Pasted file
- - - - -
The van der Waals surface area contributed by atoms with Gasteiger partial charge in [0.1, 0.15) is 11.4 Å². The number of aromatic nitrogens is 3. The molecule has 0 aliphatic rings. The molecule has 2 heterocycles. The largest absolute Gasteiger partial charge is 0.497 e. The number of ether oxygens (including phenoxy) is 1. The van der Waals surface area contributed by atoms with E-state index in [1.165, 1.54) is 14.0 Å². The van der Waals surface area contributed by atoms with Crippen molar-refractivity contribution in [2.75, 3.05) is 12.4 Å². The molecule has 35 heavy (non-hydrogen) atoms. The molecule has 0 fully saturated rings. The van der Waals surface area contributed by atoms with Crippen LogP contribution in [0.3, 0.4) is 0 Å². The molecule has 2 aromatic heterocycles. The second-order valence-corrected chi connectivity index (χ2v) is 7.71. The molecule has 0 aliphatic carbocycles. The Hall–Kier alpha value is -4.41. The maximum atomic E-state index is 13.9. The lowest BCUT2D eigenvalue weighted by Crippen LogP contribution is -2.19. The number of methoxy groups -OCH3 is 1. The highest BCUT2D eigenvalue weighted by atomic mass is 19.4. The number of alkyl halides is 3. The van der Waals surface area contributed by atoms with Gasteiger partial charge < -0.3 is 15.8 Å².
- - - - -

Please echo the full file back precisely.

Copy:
The van der Waals surface area contributed by atoms with Gasteiger partial charge in [0.1, 0.15) is 11.4 Å². The number of aromatic nitrogens is 3. The molecule has 0 aliphatic rings. The molecule has 2 heterocycles. The largest absolute Gasteiger partial charge is 0.497 e. The number of ether oxygens (including phenoxy) is 1. The van der Waals surface area contributed by atoms with E-state index in [1.165, 1.54) is 14.0 Å². The van der Waals surface area contributed by atoms with Crippen molar-refractivity contribution in [2.75, 3.05) is 12.4 Å². The molecule has 35 heavy (non-hydrogen) atoms. The molecule has 0 fully saturated rings. The van der Waals surface area contributed by atoms with Crippen LogP contribution in [0.3, 0.4) is 0 Å². The molecule has 2 aromatic heterocycles. The second-order valence-corrected chi connectivity index (χ2v) is 7.71. The molecule has 0 aliphatic carbocycles. The Hall–Kier alpha value is -4.41. The maximum atomic E-state index is 13.9. The lowest BCUT2D eigenvalue weighted by Crippen LogP contribution is -2.19. The number of methoxy groups -OCH3 is 1. The highest BCUT2D eigenvalue weighted by atomic mass is 19.4. The number of alkyl halides is 3. The van der Waals surface area contributed by atoms with Gasteiger partial charge < -0.3 is 15.8 Å².